When John Shiely became chief executive of Briggs & Stratton Corp. in 2001, he learned to modulate his. Instead of telling staffers what he wanted, he asked questions and listened without interrupting.
Through genial dialogue, he enabled employees to draw their own conclusions. That saved him from lecturing or barking orders.
“I call it ‘by Columbo,’” Shiely says with a laugh, referring to the classic TV show starring Peter Falk as Lieutenant Columbo. “If you put a question at the end of a sentence, you run less risk of causing employees to go in the wrong direction. As a leader, you can never get in trouble with a question as opposed to an imperative statement.”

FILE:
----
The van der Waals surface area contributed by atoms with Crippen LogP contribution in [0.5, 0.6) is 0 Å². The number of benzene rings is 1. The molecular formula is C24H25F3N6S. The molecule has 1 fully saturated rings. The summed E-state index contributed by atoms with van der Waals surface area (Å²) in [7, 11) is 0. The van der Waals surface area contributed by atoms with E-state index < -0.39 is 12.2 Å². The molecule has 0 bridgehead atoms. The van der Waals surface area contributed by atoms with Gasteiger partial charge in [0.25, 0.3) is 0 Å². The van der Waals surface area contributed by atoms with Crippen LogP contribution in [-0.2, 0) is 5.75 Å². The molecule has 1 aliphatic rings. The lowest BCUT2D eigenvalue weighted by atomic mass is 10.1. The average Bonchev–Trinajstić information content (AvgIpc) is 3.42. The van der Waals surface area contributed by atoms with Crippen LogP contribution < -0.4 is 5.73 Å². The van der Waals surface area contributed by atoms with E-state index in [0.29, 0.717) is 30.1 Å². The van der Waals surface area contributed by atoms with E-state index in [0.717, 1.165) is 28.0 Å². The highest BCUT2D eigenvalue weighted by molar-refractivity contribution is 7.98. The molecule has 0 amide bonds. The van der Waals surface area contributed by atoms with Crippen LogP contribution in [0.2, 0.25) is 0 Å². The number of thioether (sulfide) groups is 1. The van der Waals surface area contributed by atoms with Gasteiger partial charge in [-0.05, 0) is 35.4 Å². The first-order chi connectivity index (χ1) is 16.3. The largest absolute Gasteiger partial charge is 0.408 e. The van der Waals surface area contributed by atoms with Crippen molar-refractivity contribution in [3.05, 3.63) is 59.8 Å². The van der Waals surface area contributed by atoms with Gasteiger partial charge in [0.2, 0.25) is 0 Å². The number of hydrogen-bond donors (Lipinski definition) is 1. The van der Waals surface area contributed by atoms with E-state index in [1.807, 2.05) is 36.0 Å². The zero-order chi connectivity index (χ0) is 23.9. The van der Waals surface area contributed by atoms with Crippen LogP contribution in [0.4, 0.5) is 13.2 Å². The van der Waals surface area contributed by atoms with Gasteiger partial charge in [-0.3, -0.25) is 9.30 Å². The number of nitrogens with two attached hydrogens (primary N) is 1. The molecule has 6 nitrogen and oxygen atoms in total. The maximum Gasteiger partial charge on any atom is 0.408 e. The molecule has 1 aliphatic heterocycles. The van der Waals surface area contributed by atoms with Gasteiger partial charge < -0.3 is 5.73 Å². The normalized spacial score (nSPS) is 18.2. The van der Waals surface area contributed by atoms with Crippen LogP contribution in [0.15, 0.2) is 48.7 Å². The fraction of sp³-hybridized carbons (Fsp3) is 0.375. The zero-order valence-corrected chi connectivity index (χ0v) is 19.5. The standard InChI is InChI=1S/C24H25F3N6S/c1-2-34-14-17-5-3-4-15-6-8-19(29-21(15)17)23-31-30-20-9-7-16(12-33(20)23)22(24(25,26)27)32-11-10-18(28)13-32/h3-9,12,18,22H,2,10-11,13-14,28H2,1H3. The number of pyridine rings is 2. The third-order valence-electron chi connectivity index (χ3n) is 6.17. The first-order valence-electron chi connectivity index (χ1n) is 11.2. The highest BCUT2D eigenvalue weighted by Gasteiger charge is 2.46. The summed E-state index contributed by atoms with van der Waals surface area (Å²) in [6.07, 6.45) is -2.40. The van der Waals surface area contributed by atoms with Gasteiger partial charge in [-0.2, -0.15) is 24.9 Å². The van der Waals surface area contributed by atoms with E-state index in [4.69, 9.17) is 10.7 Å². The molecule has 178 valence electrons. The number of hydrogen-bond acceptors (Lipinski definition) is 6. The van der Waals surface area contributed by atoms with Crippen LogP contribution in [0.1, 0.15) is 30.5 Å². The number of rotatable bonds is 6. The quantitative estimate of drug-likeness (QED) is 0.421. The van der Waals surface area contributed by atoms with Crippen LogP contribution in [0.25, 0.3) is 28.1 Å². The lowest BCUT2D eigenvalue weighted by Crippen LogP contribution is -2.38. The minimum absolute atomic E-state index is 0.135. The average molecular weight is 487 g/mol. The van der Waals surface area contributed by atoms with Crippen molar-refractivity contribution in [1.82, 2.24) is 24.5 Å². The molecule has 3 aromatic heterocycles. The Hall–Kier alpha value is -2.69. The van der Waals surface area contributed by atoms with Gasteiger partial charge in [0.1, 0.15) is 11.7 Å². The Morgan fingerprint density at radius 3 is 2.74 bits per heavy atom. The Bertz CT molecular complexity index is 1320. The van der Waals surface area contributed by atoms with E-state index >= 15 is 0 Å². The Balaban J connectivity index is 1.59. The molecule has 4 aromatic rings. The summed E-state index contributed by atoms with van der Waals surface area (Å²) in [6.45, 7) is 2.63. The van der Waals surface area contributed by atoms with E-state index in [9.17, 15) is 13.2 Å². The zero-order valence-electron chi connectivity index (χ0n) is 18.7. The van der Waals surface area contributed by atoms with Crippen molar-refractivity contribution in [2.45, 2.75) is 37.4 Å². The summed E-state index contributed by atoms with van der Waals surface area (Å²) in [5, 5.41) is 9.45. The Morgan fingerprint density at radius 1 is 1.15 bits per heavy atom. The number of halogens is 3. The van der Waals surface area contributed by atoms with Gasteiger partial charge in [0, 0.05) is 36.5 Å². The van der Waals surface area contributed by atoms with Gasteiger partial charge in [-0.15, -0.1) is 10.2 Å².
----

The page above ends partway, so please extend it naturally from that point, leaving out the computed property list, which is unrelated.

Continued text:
Shiely has given some of his managers a videotape of the beloved show as a training tool. He asks them to observe how Columbo pries information out of people by posing questions rather than pontificating.
Another benefit of polite questioning is it limits what you say. If you opine about whatever pops into mind, you can come across as an out-of-touch, pompous boss.
“I learned as CEO to be more sensitive to the effect of my insights and comments on my employees,” says Shiely, who runs a $2 billion company that is the world’s top maker of small engines for outdoor power equipment. “You have to be more circumspect when you’re managing people—and preprocess everything you say.”
Shiely admits that weighing the impact of his comments before he makes them deadens his spontaneity. But he adds, “Trying to understand who the person is you’re communicating with and how they’ll interpret your message is a key to.”
Apply Shiely’s approach and think before you speak. Empathize with employees so you consider what you’re about to say through their eyes. That should soften your hard edges and make you less bossy.